Effort Targets Drunk Drivers
New Year’s Eve revelry doesn’t start in earnest until tonight, but law enforcement agencies have already begun a stepped-up effort to arrest drunk drivers and keep them off the road this holiday weekend.
Officials on Friday urged imbibers to call taxis, take advantage of free ride services or arrange for sober designated drivers to give them lifts home after partying.
“We’re asking that people plan ahead and that they recognize this is a serious matter. It pays off in lives saved,” said Deputy Chief Michel Moore of the Los Angeles Police Department.
The California Highway Patrol and LAPD announced that they will have “every available officer” scanning the highways this weekend for telltale signs of driving while intoxicated, such as weaving, speeding and driving without lights.
“That means 80% of our field officers are out patrolling,” said Officer Armando Clemente, a CHP spokesman.
Even CHP brass who normally sit behind desks are taking the wheel as part of the agency’s statewide crackdown, which began Dec. 16 and continues until midnight Monday, he said.
“The message here is that you have a choice, you have options,” said Los Angeles Councilwoman Wendy Greuel just before the LAPD’s drunk-driving patrols fanned out through the city at 5 p.m. Friday.
“It’s a time when we’re celebrating life and the beginning of a new year,” she said. “But people also forget and make bad choices. If you don’t make the right choice, we will have enforcement officers all over the city to make that choice for you.”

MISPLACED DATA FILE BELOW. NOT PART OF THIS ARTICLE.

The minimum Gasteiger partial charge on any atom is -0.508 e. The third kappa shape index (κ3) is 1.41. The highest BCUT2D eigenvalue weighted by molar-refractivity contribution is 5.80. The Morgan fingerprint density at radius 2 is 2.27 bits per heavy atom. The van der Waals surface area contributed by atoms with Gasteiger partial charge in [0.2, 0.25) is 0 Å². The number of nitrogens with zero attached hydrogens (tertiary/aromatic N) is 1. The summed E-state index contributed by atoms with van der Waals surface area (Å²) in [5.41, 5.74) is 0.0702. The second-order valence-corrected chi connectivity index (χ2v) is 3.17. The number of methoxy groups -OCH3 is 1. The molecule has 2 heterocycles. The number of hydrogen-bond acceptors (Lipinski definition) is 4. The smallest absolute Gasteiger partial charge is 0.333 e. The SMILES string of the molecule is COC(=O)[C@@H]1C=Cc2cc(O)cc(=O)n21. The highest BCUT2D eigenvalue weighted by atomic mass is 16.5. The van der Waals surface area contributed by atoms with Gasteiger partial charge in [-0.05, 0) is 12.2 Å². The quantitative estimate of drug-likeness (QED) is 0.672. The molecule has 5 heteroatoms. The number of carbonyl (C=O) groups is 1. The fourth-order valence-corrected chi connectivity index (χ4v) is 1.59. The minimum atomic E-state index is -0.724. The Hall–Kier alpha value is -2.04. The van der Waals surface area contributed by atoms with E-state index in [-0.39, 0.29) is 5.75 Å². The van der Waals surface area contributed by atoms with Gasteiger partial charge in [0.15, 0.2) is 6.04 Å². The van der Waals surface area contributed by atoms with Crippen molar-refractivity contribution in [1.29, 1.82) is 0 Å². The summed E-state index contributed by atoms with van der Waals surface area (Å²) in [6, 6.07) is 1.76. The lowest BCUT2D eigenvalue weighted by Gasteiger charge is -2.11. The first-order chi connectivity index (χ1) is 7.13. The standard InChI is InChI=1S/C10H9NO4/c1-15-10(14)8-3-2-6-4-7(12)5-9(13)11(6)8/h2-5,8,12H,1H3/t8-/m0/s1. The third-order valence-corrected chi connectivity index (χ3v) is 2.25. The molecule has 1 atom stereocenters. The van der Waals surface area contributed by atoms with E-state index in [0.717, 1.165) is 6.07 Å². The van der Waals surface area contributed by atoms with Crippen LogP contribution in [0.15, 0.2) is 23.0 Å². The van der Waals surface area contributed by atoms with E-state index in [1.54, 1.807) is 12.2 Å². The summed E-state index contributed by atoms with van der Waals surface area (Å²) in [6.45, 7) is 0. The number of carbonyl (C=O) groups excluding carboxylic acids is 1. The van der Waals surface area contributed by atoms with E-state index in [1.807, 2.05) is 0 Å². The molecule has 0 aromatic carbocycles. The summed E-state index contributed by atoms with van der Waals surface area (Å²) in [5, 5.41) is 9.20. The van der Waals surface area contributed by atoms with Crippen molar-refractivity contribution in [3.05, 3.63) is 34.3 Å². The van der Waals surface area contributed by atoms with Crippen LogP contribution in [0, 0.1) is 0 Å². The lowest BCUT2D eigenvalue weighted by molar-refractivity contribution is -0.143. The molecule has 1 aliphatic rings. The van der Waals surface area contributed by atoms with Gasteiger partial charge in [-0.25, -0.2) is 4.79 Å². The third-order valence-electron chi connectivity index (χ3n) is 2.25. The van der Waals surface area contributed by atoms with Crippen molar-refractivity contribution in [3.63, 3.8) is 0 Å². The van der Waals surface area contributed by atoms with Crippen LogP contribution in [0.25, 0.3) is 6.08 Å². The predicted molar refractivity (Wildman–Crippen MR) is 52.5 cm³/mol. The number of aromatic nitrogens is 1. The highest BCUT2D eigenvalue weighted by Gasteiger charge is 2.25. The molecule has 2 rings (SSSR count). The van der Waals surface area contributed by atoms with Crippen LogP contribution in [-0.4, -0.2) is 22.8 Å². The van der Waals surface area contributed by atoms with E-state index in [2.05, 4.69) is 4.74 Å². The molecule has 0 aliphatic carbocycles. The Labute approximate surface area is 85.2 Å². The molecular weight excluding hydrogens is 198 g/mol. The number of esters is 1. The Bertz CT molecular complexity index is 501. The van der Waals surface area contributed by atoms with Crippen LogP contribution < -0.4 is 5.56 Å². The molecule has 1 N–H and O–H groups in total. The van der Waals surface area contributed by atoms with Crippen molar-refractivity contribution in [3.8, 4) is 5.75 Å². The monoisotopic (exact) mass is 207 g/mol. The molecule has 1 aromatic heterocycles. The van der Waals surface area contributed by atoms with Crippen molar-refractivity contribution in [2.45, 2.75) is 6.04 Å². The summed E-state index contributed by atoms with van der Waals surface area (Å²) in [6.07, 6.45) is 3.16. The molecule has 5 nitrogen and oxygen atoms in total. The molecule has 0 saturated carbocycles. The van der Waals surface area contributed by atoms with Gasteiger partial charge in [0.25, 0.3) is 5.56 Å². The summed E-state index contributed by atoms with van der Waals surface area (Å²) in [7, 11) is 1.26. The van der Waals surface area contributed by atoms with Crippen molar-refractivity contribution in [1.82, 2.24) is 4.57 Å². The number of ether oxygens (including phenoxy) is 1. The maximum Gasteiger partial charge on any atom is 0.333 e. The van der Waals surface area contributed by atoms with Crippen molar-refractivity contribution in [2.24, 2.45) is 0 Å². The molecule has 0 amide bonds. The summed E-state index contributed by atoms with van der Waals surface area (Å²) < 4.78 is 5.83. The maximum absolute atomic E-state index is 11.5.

LAPD officers will work extra shifts through 2 a.m. Monday, said Det. Bill Bustos, who is coordinating the department’s effort.
In 2004, 13,795 people were arrested on suspicion of drunk driving in Los Angeles. Of those, 2,219, or about 1 in 6, were involved in crashes, in which 11 people died. Nationally, there were 16,694 alcohol-related road deaths that year, Bustos said. “So we take driving under the influence very seriously.”
Officials said the rainy weather predicted in the Southland through Monday will not hinder the patrols.
“We’ll put our motorcycle officers in cars. We’ll be out there rain or shine,” Bustos said.
To help reduce alcoholrelated traffic accidents, the Metropolitan Transportation Authority is offering free rides on its buses and trains from 9 p.m. tonight through New Year’s Day, ending at midnight, spokesman Dave Sotero said. MTA trains will also operate around the clock tonight.
Partyers who overindulge in drink can also call the Automobile Club of Southern California for a free tow and ride home. Called Tipsy Tow, the service is available through midnight Sunday. Anyone concerned about someone driving while intoxicated can call (800) 400-4222 to obtain a tow truck that will take the car and driver home. The first seven miles are free, but additional miles are charged at the tow truck contractor’s per-mile rate. The service does not include rides home for passengers.
Auto Club spokeswoman Elaine Beno said drunk driving is not only dangerous, but it’s also expensive.
A first-time DUI conviction, which carries a possible jail term of six months, costs the motorist an average of $12,100, including fines, attorney fees and increased insurance costs.
In California, a driver with a blood-alcohol content of 0.08% is legally presumed drunk. Experts say that’s about four drinks in an hour on an empty stomach for a 170-pound man, or three drinks in an hour for a 137-pound woman.
But DUI arrests and convictions can and do occur at lower blood-alcohol readings, because the law also takes into account a driver’s ability to operate a vehicle, according to the CHP’s Clemente.
“What we look at is impairment. I’ve made several arrests for 0.04%, 0.06%,” he said. “We always say, ‘One drink is one drink too many.’ ”